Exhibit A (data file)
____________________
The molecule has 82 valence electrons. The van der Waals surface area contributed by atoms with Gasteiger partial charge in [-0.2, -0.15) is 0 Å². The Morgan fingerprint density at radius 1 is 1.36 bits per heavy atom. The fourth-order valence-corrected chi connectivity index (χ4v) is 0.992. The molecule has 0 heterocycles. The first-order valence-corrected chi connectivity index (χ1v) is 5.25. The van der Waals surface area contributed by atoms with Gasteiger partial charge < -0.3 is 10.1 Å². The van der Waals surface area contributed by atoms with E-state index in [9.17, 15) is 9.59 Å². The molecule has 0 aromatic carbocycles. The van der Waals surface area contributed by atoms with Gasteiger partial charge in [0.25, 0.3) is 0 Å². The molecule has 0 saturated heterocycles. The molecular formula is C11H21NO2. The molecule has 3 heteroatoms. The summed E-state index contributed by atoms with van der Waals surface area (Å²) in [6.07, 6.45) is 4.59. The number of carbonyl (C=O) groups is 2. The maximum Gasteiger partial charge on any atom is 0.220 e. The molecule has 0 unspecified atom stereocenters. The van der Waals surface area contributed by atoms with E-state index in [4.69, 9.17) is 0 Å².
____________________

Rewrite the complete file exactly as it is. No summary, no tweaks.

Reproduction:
The molecule has 82 valence electrons. The van der Waals surface area contributed by atoms with Gasteiger partial charge in [-0.2, -0.15) is 0 Å². The Morgan fingerprint density at radius 1 is 1.36 bits per heavy atom. The fourth-order valence-corrected chi connectivity index (χ4v) is 0.992. The molecule has 0 heterocycles. The first-order valence-corrected chi connectivity index (χ1v) is 5.25. The van der Waals surface area contributed by atoms with Gasteiger partial charge < -0.3 is 10.1 Å². The van der Waals surface area contributed by atoms with E-state index in [9.17, 15) is 9.59 Å². The molecule has 0 aromatic carbocycles. The van der Waals surface area contributed by atoms with Gasteiger partial charge in [0.25, 0.3) is 0 Å². The molecule has 0 saturated heterocycles. The molecular formula is C11H21NO2. The molecule has 3 heteroatoms. The summed E-state index contributed by atoms with van der Waals surface area (Å²) in [6.07, 6.45) is 4.59. The number of carbonyl (C=O) groups is 2. The maximum Gasteiger partial charge on any atom is 0.220 e. The molecule has 0 unspecified atom stereocenters. The van der Waals surface area contributed by atoms with E-state index in [4.69, 9.17) is 0 Å².